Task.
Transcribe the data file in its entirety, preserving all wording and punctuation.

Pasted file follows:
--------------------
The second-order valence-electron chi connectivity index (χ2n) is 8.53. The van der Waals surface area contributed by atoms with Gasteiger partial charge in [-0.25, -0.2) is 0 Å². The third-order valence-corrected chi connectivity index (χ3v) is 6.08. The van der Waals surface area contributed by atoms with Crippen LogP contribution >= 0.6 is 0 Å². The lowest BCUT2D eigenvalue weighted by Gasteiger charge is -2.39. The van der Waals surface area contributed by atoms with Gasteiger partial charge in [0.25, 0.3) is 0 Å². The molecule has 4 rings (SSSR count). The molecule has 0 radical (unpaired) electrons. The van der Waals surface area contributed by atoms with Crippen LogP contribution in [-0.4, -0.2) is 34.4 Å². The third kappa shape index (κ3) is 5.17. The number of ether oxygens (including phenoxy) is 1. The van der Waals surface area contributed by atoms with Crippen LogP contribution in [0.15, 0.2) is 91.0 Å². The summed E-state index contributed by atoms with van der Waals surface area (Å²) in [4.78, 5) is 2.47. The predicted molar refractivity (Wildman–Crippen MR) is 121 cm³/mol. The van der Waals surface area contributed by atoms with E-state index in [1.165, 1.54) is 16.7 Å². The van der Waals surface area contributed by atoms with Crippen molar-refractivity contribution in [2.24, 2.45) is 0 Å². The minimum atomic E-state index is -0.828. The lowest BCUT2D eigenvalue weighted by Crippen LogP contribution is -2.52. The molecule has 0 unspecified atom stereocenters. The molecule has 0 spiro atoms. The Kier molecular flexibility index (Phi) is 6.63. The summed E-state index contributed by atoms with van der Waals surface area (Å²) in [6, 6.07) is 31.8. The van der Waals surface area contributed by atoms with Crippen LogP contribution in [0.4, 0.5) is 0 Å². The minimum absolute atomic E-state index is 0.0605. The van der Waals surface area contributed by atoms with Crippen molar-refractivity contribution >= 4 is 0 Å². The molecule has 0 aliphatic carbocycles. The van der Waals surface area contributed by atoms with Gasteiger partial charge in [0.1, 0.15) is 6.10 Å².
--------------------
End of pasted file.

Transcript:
The second-order valence-electron chi connectivity index (χ2n) is 8.53. The van der Waals surface area contributed by atoms with Gasteiger partial charge in [-0.25, -0.2) is 0 Å². The third-order valence-corrected chi connectivity index (χ3v) is 6.08. The van der Waals surface area contributed by atoms with Crippen LogP contribution >= 0.6 is 0 Å². The lowest BCUT2D eigenvalue weighted by Gasteiger charge is -2.39. The van der Waals surface area contributed by atoms with Gasteiger partial charge in [0.25, 0.3) is 0 Å². The molecule has 4 rings (SSSR count). The molecule has 0 radical (unpaired) electrons. The van der Waals surface area contributed by atoms with Crippen LogP contribution in [-0.4, -0.2) is 34.4 Å². The third kappa shape index (κ3) is 5.17. The number of ether oxygens (including phenoxy) is 1. The van der Waals surface area contributed by atoms with Crippen LogP contribution in [0.15, 0.2) is 91.0 Å². The summed E-state index contributed by atoms with van der Waals surface area (Å²) in [4.78, 5) is 2.47. The predicted molar refractivity (Wildman–Crippen MR) is 121 cm³/mol. The van der Waals surface area contributed by atoms with E-state index in [1.165, 1.54) is 16.7 Å². The van der Waals surface area contributed by atoms with Crippen molar-refractivity contribution in [2.24, 2.45) is 0 Å². The minimum atomic E-state index is -0.828. The lowest BCUT2D eigenvalue weighted by Crippen LogP contribution is -2.52. The molecule has 0 unspecified atom stereocenters. The molecule has 0 spiro atoms. The Kier molecular flexibility index (Phi) is 6.63. The summed E-state index contributed by atoms with van der Waals surface area (Å²) in [6, 6.07) is 31.8. The van der Waals surface area contributed by atoms with Crippen LogP contribution in [0.4, 0.5) is 0 Å². The minimum absolute atomic E-state index is 0.0605. The van der Waals surface area contributed by atoms with Crippen molar-refractivity contribution >= 4 is 0 Å². The molecule has 0 aliphatic carbocycles. The van der Waals surface area contributed by atoms with Gasteiger partial charge in [0.1, 0.15) is 6.10 Å².